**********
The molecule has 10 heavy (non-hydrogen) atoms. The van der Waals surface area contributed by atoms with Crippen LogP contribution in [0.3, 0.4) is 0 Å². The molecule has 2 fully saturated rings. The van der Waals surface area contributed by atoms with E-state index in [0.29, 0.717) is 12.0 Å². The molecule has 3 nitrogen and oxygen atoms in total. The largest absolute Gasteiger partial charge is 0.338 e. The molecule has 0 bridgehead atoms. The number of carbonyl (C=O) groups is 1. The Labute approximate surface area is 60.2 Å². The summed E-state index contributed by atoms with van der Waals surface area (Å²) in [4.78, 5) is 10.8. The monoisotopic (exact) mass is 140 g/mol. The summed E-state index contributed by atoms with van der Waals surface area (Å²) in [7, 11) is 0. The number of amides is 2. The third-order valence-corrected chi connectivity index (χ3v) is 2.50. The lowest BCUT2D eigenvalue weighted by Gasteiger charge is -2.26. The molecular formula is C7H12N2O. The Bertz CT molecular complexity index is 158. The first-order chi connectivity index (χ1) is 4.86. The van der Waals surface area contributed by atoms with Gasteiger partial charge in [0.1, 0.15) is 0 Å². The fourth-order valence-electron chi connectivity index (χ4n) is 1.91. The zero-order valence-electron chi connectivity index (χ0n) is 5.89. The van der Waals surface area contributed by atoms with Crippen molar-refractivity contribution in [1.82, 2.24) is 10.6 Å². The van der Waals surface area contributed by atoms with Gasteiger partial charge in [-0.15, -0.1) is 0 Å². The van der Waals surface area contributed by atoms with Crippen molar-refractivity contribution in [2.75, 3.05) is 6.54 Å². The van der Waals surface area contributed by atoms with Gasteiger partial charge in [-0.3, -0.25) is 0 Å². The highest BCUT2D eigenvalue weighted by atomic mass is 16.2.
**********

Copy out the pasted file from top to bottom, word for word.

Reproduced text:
The molecule has 10 heavy (non-hydrogen) atoms. The van der Waals surface area contributed by atoms with Crippen LogP contribution in [0.3, 0.4) is 0 Å². The molecule has 2 fully saturated rings. The van der Waals surface area contributed by atoms with E-state index in [0.29, 0.717) is 12.0 Å². The molecule has 3 nitrogen and oxygen atoms in total. The largest absolute Gasteiger partial charge is 0.338 e. The molecule has 0 bridgehead atoms. The number of carbonyl (C=O) groups is 1. The Labute approximate surface area is 60.2 Å². The summed E-state index contributed by atoms with van der Waals surface area (Å²) in [4.78, 5) is 10.8. The monoisotopic (exact) mass is 140 g/mol. The summed E-state index contributed by atoms with van der Waals surface area (Å²) in [7, 11) is 0. The number of amides is 2. The third-order valence-corrected chi connectivity index (χ3v) is 2.50. The lowest BCUT2D eigenvalue weighted by Gasteiger charge is -2.26. The molecular formula is C7H12N2O. The Bertz CT molecular complexity index is 158. The first-order chi connectivity index (χ1) is 4.86. The van der Waals surface area contributed by atoms with Gasteiger partial charge in [0.1, 0.15) is 0 Å². The fourth-order valence-electron chi connectivity index (χ4n) is 1.91. The zero-order valence-electron chi connectivity index (χ0n) is 5.89. The van der Waals surface area contributed by atoms with Crippen molar-refractivity contribution in [1.82, 2.24) is 10.6 Å². The van der Waals surface area contributed by atoms with Gasteiger partial charge in [-0.15, -0.1) is 0 Å². The van der Waals surface area contributed by atoms with Crippen molar-refractivity contribution in [2.75, 3.05) is 6.54 Å². The van der Waals surface area contributed by atoms with Gasteiger partial charge in [-0.3, -0.25) is 0 Å². The highest BCUT2D eigenvalue weighted by atomic mass is 16.2.